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Feel the need for speed

What is it about our quest for speed? Since time began we’ve always had a thirst to go faster and further, developing the means to do so along the way. From chariot racing in ancient Rome, to naming our cartoon characters ‘Speedy Gonzales’ - we’ve been obsessed.

Looking back, I guess the real turning point came with the Industrial Revolution. The invention of the steam engine and Stephenson’s Rocket paved the way for things to really heat up. It wasn’t long before we were introduced to the combustion engine, which brought with it the harnessing of fossil fuels to create petrochemicals and… bingo! Welcome to the world of cars, planes, trucks and trains.

Did we stop there? No, we didn’t even catch our breath. Instead, we hurtled towards the development of diesel, jet and rocket fuel – so that we could really up the stakes and risk speeds of at least 17,800 miles an hour to propel us beyond Earth’s atmosphere![1]

What has it cost us?

All of these innovations are testament to our engineering minds and capabilities, but in the long run, what has this progress really cost us? (and I’m not talking monetary value, which would be eye-watering).

Well, first of all, we have plundered the earth’s stash of fossil fuels. The supply isn’t unlimited and before long, in the very near future, we will run out.

Then there’s the emissions we get from burning fossil fuels. Did you know that not only is it a major contributor to global warming and climate change, but transportation alone is responsible for around a fifth of all CO² emissions worldwide? I know it’s hard to fathom, isn’t it? But when we jump into our cars we’re contributing to 39% of those emissions[2].

Fumes from Vehicles

Pile on top of that the harmful pollutants released into the environment, such as benzene, lethal mercury, acid rain and carbon monoxide, to name a few, all of which can affect people’s health - and now you can see the real costs mounting[3].

So, surely with all of today’s technology, there must be another, more sustainable way, to power our transport and need for speed?

Let’s plug the obvious

Well, one of the most obvious and increasingly popular choices has been the rise of the electric vehicle (EV). In the UK alone there’s been a Government commitment since 2020 to phase out new petrol and diesel cars by 2030, with new cars and vans to have zero emissions by 2035[4].

EV Vehicle being charged

Well, that’s solved then, I hear you cry…but there are still challenges that need to be tackled before we can all breathe easily (literally). For instance, does everyone have easy access to charge their EV? There needs to be a huge infrastructure for charging in place to support the nation’s requirements. Over 2 billion pounds[5] has already been spent by the UK to support the zero-emission vehicles, with a strategy outlined for an EV charging network, featuring 300,000 public charging stations, to be in place by 2030[6].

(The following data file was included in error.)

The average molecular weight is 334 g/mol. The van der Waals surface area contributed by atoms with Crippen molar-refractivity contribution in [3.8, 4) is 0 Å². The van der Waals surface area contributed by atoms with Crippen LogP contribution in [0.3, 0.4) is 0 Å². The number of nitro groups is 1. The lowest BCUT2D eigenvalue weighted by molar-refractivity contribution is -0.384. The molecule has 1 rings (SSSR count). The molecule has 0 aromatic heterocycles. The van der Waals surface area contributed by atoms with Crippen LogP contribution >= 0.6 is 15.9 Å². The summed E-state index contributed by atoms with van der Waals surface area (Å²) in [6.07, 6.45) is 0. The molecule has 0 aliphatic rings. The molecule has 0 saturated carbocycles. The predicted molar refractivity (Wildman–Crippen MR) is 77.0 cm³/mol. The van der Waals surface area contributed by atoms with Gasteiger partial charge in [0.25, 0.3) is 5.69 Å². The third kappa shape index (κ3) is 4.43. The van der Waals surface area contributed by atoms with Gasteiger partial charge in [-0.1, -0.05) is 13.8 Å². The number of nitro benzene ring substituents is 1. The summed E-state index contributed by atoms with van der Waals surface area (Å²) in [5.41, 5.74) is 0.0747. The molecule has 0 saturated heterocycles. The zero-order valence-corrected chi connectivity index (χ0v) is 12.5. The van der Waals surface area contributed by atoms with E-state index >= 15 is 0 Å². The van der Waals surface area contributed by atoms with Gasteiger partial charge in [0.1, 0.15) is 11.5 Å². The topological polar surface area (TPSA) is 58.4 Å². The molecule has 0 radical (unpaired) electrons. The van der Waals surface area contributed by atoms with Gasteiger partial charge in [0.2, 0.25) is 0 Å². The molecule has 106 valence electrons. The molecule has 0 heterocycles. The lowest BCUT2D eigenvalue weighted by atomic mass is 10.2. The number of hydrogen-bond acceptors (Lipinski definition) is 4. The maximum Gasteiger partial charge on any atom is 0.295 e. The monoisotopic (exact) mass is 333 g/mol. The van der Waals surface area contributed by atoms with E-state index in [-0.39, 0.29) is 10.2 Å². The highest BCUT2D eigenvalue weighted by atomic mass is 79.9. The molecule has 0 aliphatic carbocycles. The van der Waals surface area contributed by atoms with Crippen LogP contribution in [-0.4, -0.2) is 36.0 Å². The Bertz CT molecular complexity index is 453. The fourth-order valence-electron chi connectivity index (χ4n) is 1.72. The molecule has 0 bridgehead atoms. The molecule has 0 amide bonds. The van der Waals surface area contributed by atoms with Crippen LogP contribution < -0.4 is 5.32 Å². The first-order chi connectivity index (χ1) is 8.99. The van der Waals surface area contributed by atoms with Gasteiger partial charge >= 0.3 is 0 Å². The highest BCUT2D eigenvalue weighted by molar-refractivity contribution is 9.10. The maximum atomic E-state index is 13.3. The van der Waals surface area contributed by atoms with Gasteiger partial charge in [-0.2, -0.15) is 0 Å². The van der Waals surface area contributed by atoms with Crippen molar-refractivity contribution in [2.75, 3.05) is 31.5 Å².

Now, before you all rush out to hook up a new EV, ask yourself these questions: Can the UK power grid support an EV infrastructure? And more importantly, what’s the source of the electricity that will feed those charging points – how sustainable is it?

Well, the good news is that the UK power grid is designed to handle the peaks and troughs of energy demand throughout the day and year with sufficient spare capacity to comfortably take on the increase that comes with EVs – especially as most will be charged overnight when demand is at its lowest.

As for sustainability, there’s still work to be done. If we look a the UK Energy in Brief 2022 it shows that 45% of the UK’s electricity in 2021 was still being generated through the traditional, unsustainable sources of gas, oil and coal, with 39% from the more sustainable hydro, wind and solar power. So, if the main source of power to generate electricity is still the burning of fossil fuels, are EVs as sustainable as we thought?...and that’s without getting into the material side of things, such as the mining of lithium for batteries!

However, all things aside, EVs can be up to 70% more energy efficient than their diesel and petrol counterparts. In fact, diesel cars struggle to achieve 40% fuel efficiency, while combustion engines waste or lose 50% of the energy in its fuel[7]. Not only that, EVs are much better for the environment, emitting less toxic air pollutants and greenhouse gases. Research undertaken by the European Energy Agency found that even after taking into account how the electricity is generated, carbon emissions from EVs are up to 30% less than a petrol or diesel vehicle[8].

And speed? Well, don’t underestimate our electric alternative, there’s plenty out there that can give petrol and diesel a good run for their money, from the Porsche Taycan reaching 60 mph in 2.4 seconds and a top speed of 162 mph, to the Rimac Nevera reaching 60 mph in 1.74 seconds and a top speed of 258 mph[9]. Extreme, but the point is made!